blend with the rhythm of life of our
community must assume more importance in
Bahá'í activities.*

* The Universal House of Justice, A Wider Horizon, p. 64


Far from distracting from the processes of
growth underway in Canada, attention to
environmental practices that respect the
earth and the oneness of its inhabitants
must support and sustain them. Thus, small
initiatives should be undertaken to gradually
increase consciousness of our “ecological
footprint” and develop capacity for
responsible action that responds to the
challenges of global climate change.

The National Spiritual Assembly therefore


now raises a call for action, asking all
Councils, Local Spiritual Assemblies and
Groups to consider ways to demonstrate
ever-increasing sensitivity to environmental
issues in the design and implementation of
community activities. Larger communities
with Bahá'í centres should give additional
consideration to ways of managing and
developing these properties in
environmentally sound ways.

As Bahá'í communities take conscious steps


to introduce simple, ecologically healthy
measures into a vibrant and dynamic
community life, they will increasingly
demonstrate the truth of these words of the
Guardian:

We cannot segregate the human heart from


the environment outside us and say that
once one of these is reformed everything
will be improved. Man is organic with the
world. His inner life moulds the environment
and is itself also deeply affected by it. The
one acts upon the other and every abiding
change in the life of man is the result of
these mutual reaction.
Some initial responses

Bahá'í Ottawa, Might 165

9 Ways to Green Our Core Activities,


Feasts and Firesides
The Universal House of Justice has stated that “endeavours to conserve the
environment in ways which blend with the rhythm of life of our community must
assume more importance in Bahá’í activities. With an ever increasing
understanding of man’s organic relationship with the earth, seekers are
searching for answers and for those adorned by action rather than talk. Here are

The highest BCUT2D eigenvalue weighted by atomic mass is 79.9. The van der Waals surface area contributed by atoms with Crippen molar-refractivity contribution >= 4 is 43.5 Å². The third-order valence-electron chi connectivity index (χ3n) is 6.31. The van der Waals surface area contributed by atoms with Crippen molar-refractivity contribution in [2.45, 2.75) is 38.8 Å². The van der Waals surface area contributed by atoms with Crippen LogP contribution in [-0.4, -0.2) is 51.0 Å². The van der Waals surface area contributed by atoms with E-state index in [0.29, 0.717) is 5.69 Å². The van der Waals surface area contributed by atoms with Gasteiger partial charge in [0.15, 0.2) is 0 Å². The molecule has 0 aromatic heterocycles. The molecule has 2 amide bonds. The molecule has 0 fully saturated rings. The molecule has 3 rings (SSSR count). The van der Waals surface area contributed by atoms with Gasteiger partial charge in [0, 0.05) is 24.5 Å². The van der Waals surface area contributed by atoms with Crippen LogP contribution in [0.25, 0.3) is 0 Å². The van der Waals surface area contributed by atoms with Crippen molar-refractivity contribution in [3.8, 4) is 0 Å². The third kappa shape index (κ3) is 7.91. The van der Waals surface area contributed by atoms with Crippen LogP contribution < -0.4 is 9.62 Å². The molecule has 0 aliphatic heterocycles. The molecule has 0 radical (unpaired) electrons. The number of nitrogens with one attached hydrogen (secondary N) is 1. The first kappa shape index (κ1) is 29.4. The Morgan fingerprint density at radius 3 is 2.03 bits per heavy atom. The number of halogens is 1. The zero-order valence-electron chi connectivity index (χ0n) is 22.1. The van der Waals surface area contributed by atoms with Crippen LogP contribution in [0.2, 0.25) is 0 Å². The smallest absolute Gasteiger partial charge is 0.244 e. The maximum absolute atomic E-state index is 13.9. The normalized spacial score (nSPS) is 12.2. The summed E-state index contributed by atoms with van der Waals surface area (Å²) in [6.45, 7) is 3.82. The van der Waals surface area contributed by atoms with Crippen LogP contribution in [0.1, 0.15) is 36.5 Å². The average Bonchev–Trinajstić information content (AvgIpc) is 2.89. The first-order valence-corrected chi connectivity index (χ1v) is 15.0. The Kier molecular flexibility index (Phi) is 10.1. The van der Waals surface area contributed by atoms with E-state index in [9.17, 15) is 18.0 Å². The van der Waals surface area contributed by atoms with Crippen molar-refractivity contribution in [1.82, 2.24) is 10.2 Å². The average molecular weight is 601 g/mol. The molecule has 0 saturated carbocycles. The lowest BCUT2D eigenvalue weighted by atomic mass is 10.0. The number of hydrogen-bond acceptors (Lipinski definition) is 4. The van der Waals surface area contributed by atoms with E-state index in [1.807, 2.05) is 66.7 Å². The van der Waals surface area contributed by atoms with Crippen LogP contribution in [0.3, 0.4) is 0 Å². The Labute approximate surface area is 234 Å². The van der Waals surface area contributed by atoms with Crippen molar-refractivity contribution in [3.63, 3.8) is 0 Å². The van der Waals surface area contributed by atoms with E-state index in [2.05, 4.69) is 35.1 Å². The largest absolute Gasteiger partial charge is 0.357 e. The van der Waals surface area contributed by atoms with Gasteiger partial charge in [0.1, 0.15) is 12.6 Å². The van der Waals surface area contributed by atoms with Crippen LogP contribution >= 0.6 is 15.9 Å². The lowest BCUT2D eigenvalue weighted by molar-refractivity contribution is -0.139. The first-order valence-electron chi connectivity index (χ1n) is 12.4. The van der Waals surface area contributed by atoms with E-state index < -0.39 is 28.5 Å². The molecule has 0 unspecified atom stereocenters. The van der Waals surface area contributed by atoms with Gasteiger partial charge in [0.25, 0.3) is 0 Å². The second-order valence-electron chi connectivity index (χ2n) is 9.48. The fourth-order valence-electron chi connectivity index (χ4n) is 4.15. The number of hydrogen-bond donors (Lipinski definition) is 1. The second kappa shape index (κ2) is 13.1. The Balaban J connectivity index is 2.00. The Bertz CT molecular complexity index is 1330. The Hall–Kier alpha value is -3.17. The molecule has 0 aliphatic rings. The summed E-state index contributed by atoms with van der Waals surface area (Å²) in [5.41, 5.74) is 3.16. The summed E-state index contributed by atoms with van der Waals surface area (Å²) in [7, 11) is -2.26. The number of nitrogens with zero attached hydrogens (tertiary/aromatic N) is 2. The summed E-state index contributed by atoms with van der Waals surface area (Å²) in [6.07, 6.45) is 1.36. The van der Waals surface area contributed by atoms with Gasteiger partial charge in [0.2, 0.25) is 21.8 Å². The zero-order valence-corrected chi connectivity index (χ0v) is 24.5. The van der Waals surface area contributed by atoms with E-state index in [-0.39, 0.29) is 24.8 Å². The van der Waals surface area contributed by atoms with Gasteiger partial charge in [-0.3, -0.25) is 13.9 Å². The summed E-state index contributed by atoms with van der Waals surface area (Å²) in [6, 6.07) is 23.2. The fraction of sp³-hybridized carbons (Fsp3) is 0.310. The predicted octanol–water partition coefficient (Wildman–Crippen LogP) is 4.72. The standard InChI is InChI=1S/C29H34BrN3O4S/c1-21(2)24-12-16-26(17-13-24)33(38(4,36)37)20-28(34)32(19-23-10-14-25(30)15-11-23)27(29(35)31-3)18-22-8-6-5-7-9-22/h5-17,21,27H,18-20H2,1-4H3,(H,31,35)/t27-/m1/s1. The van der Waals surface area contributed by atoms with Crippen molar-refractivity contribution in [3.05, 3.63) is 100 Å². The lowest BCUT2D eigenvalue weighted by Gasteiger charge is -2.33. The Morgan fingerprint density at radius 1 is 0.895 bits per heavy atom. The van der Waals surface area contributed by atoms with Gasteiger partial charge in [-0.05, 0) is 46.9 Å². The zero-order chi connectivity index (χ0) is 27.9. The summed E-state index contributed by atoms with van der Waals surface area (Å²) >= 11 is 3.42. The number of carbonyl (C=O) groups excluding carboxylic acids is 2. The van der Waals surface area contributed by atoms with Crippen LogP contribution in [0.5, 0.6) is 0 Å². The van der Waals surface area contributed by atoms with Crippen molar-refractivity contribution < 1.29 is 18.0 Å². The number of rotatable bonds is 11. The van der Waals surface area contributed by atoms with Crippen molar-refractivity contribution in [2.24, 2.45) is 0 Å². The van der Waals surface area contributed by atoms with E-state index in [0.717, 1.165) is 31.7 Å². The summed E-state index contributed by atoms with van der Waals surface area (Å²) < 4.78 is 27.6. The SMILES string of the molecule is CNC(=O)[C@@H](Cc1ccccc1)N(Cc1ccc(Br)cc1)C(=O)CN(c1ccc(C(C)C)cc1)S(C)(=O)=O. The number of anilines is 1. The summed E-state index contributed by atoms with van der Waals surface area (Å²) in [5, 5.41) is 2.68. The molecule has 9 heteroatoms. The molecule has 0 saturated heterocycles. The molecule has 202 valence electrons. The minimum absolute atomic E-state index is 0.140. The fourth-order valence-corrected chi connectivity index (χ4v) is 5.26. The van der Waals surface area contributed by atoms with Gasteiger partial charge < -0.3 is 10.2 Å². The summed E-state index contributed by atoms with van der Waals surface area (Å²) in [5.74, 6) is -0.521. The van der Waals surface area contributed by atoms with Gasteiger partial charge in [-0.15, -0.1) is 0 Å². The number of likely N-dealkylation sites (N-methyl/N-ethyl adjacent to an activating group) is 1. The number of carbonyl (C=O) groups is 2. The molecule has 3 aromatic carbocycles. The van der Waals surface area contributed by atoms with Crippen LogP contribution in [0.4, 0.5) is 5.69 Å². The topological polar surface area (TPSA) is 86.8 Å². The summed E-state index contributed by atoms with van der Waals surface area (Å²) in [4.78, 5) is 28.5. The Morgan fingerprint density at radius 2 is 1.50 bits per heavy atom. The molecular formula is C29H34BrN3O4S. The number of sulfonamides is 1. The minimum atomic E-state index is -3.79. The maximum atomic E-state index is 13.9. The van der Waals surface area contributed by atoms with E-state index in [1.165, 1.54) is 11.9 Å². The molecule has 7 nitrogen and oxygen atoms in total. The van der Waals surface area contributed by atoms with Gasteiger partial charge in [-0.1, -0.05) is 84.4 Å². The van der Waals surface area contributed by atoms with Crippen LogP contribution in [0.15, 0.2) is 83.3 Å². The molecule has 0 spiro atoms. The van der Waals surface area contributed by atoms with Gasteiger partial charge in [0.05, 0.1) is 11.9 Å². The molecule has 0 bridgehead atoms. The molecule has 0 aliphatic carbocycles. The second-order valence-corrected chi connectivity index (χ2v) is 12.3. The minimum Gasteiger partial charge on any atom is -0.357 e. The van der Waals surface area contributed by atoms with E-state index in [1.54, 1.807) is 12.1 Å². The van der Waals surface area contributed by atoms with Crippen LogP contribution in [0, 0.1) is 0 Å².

just a few places where we can start to make a difference in our community life.

1) Work locally. The International teaching Centre has found that


decentralized core activities and teaching efforts that focus on our
neighbourhood have been more successful and sustainable. This can also
contribute to healthier, stronger communities that rely less on cars.

2) Encourage sustainable transport. In promoting events, make sure you


indicate the bus routes and bike paths that come to your venue.
Encouraging car-pooling by connecting people from the same
neighbourhoods.

3) Study it. Prepare a children’s class lesson, fireside or talk on creation or


environmental topics. Share a story about how ‘Abdu’l-Bahá was “content
with little”.
5. Serve the community. Acts of service to the community are an integral part of
the junior youth program. Possible endeavours are collecting trash in the local
park, planting trees or a community garden, or speaking to environmental
issues in your community.
6. Show you care by using reusables. Do away with the plastic, paper and
Styrofoam! Bring out the real dishes and cloth napkins, and build friendships
while washing dishes. Did you know that our new Bahá’í Centre actually has a
policy against using disposables?
7. Serve local, organic and fair trade refreshments. Locally grown food
supports local farmers and reduces green house gas emissions. Fairly traded
goods such as coffee, tea and soccer balls ensure no exploitive child labour is
used, farmers receive just wages and use environmentally sustainable
practices.
8. Pray about it. Provide a devotional program at your next Feast or devotional
gathering using environmental quotations and images of nature as the
embodiments of the names of God.
9. Decorate right. Create an uplifting atmosphere with flowers and candles, but
go for locally grown flowers (maybe from your own garden!) instead of
imported flowers that are grown with very toxic pesticides and flown in.
Beeswax candles are a more natural alternative to paraffin or scented candles,
especially for those with environmental sensitivities.
10. Go outside! A spiritual atmosphere is instantly created by reconnecting
people with nature and fresh air. This is also an opportunity to give
temperature controls and lights a break.
Letting action, not words…

1. Adopted roadside / highway for clean-up


2. Discontinued use of paper dishes, plastic cutlery,
styrofoam cups
3. Participation in inter-Faith / Multi-Faith activities,
like “Stewardship of Creation and Planting of
Seeds”, Faith in the Common Good (national)
4. Community volunteers wash dishes at community
Fall Fair so don’t use non-reusables.
5. Car pooling to community activities
6. Using cloth napkins at community events
More deeds…

7. Participation of local junior youth groups in